Martin, F., Aerts, A., Ahren, D., Brun, A., Danchin, E. G. J., Duchaussoy, F., Gibon, J., Kohler, A., Lindquist, E., Peresa, V., Salamov, A., Shapiro, H. J., Wuyts, J., Blaudez, D., Buee, M., Brokstein, P., Canback, B., Cohen, D., Courty, P. E., Coutinho, P. M., Delaruelle, C., Detter, J. C., Deveau, A., DiFazio, S., Duplessis, S., Fraissinet-Tachet, L., Lucic, E., Frey-Klett, P., Fourrey, C., Feussner, I., Gay, G., Grimwood, J., Hoegger, P. J., Jain, P., Kilaru, S., Labbe, J., Lin, Y. C., Legue, V., Le Tacon, F., Marmeisse, R., Melayah, D., Montanini, B., Muratet, M., Nehls, U., Niculita-Hirzel, H., Secq, M. P. Oudot-Le, Peter, M., Quesneville, H., Rajashekar, B., Reich, M., Rouhier, N., Schmutz, J., Yin, T., Chalot, M., Henrissat, B., Kues, U., Lucas, S., Van de Peer, Y., Podila, G. K., Polle, A., Pukkila, P. J., Richardson, P. M., Rouze, P., Sanders, I. R., Stajich, J. E., Tunlid, A., Tuskan, G., and Grigoriev, I. V. Fri . "The genome of Laccaria bicolor provides insights into mycorrhizal symbiosis". United States. https://www.osti.gov/servlets/purl/1165379.
@article{osti_1165379,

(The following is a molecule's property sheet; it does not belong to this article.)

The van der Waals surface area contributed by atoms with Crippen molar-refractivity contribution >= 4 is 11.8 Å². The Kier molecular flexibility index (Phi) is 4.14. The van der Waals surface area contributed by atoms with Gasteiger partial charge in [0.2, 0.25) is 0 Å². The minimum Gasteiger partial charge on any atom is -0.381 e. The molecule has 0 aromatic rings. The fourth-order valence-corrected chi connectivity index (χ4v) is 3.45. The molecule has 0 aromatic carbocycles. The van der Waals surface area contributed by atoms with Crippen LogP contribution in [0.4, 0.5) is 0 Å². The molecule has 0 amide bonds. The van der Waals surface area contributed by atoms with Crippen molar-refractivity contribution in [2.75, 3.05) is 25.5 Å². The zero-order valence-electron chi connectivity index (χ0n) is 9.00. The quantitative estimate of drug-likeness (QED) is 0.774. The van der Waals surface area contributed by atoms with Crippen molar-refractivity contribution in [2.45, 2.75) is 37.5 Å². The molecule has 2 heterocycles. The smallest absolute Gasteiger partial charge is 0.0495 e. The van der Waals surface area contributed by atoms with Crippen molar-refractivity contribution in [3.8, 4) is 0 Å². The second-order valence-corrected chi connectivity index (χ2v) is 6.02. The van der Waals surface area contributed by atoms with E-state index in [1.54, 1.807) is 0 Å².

title = {The genome of Laccaria bicolor provides insights into mycorrhizal symbiosis},
author = {Martin, F. and Aerts, A. and Ahren, D. and Brun, A. and Danchin, E. G. J. and Duchaussoy, F. and Gibon, J. and Kohler, A. and Lindquist, E. and Peresa, V. and Salamov, A. and Shapiro, H. J. and Wuyts, J. and Blaudez, D. and Buee, M. and Brokstein, P. and Canback, B. and Cohen, D. and Courty, P. E. and Coutinho, P. M. and Delaruelle, C. and Detter, J. C. and Deveau, A. and DiFazio, S. and Duplessis, S. and Fraissinet-Tachet, L. and Lucic, E. and Frey-Klett, P. and Fourrey, C. and Feussner, I. and Gay, G. and Grimwood, J. and Hoegger, P. J. and Jain, P. and Kilaru, S. and Labbe, J. and Lin, Y. C. and Legue, V. and Le Tacon, F. and Marmeisse, R. and Melayah, D. and Montanini, B. and Muratet, M. and Nehls, U. and Niculita-Hirzel, H. and Secq, M. P. Oudot-Le and Peter, M. and Quesneville, H. and Rajashekar, B. and Reich, M. and Rouhier, N. and Schmutz, J. and Yin, T. and Chalot, M. and Henrissat, B. and Kues, U. and Lucas, S. and Van de Peer, Y. and Podila, G. K. and Polle, A. and Pukkila, P. J. and Richardson, P. M. and Rouze, P. and Sanders, I. R. and Stajich, J. E. and Tunlid, A. and Tuskan, G. and Grigoriev, I. V.},